My terminal is procrastinating πŸ™„

3 min readSep 15, 2019

Reduce terminal instance boot time

I am a performance and observability enthusiast. I am also extremely impatient. This combination of traits drives me to find ways to accelerate any process that takes even a tiny bit longer than absolute necessary.

I made my terminal boot procrastinate for efficiency!

I want my terminal to perform operations only when they are required. I already measure everything that my bashrc runs. So I picked the scripts from my bashrc who take the longest to run, and turned them into on-demand commands.


This one was easy.

thefuck is brilliant in correcting your previous console command, but the setup takes me nearly 700ms on average. Unthinkable!

From thefuck documentation

Instead of setting it up up front when terminal instance boots up β€” I prefer to set it up when I need it. So I set up this idempotent function:

function fuck {
eval "$(thefuck --alias)"
eval "fuck $@"

First time I call fuck in an instance it performs the following operations:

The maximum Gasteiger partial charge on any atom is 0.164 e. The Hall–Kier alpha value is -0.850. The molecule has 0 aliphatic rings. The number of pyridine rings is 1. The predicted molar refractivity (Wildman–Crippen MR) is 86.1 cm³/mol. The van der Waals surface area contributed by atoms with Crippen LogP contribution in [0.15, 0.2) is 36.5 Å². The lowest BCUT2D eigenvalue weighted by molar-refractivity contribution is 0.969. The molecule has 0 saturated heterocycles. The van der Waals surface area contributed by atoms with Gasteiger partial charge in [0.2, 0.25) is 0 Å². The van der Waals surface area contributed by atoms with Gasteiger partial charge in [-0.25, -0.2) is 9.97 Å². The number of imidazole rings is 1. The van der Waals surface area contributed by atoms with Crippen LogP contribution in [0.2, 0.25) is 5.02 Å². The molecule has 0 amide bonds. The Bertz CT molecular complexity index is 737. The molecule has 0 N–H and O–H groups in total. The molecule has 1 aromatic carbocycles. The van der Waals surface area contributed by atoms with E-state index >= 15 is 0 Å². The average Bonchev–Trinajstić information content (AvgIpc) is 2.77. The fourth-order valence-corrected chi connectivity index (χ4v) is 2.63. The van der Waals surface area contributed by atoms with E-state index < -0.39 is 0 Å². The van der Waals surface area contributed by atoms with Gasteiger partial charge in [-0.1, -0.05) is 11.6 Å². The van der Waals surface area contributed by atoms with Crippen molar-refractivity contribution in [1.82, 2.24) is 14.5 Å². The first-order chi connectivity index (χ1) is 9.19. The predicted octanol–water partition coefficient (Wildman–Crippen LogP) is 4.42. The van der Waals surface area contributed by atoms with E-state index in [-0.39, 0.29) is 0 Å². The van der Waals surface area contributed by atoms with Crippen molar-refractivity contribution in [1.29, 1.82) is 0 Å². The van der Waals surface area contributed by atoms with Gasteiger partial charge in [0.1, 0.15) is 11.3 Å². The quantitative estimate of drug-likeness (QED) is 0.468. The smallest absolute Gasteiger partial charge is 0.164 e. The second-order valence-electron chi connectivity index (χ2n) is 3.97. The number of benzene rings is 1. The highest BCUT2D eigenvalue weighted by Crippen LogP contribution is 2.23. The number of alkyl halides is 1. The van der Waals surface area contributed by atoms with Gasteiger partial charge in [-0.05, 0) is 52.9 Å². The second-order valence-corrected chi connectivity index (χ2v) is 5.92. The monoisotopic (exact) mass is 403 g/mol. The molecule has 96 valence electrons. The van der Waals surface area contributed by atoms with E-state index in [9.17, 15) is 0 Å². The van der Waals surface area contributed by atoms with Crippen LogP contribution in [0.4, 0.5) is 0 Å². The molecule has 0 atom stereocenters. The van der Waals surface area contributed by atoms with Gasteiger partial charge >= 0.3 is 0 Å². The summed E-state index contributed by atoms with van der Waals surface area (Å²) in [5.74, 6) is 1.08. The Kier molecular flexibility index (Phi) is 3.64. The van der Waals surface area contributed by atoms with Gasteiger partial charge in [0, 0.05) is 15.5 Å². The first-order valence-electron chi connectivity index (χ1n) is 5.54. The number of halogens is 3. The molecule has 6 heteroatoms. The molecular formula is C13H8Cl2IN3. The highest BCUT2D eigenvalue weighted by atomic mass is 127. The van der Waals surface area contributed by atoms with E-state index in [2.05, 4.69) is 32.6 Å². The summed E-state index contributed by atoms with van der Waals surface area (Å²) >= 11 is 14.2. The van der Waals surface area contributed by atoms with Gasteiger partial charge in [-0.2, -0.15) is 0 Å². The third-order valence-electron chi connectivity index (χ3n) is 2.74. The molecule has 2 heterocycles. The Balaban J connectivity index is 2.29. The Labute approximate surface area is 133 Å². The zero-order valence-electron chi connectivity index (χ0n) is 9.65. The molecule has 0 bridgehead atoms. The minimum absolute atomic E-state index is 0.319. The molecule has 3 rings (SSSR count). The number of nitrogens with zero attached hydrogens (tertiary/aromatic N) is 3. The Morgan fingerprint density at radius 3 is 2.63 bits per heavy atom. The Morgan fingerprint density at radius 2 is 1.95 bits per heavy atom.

1. Setup thefuck with fuck alias (overrides this function).
  2. Trigger fuck with all the passed in arguments.

So initial setup time is reduced to 20ms and usage gets the hit of 700ms later, on demand. Second call will not take that hit.


Now, nvm I use more often β€” but it cost me over a whopping 1.5 seconds. It also is a bit trickier β€” because it loads up an environment, not just a command.

I chose to add this idem potency to the four major commands I use: node, npm, npx, nvm - but you can easily add more.

Each one of the commands is set up to:

  1. Unset all commands in the list (plus the nvm_load command)
  2. Load up NVM
  3. Call the original command with all arguments

The draw back is that globally installed NPM packages won’t work until you explicitly call one of these method names. On the other hand β€” you can add anything to the list if there’s a command you use often and want to join the party ( yarn etc).

There you go, NVM reduced to 80ms and will only take up your time when needed.

Now that NVM is not included by default, we also need to set it up when entering a directory that contains a .nvmrc file.

cd() {
: ${dir:=~}

builtin cd $dir
if [ -f ".nvmrc" ]; then
nvm use

What do you think? Anything slowing you down loading up a terminal instance?

Originally published at on September 15, 2019.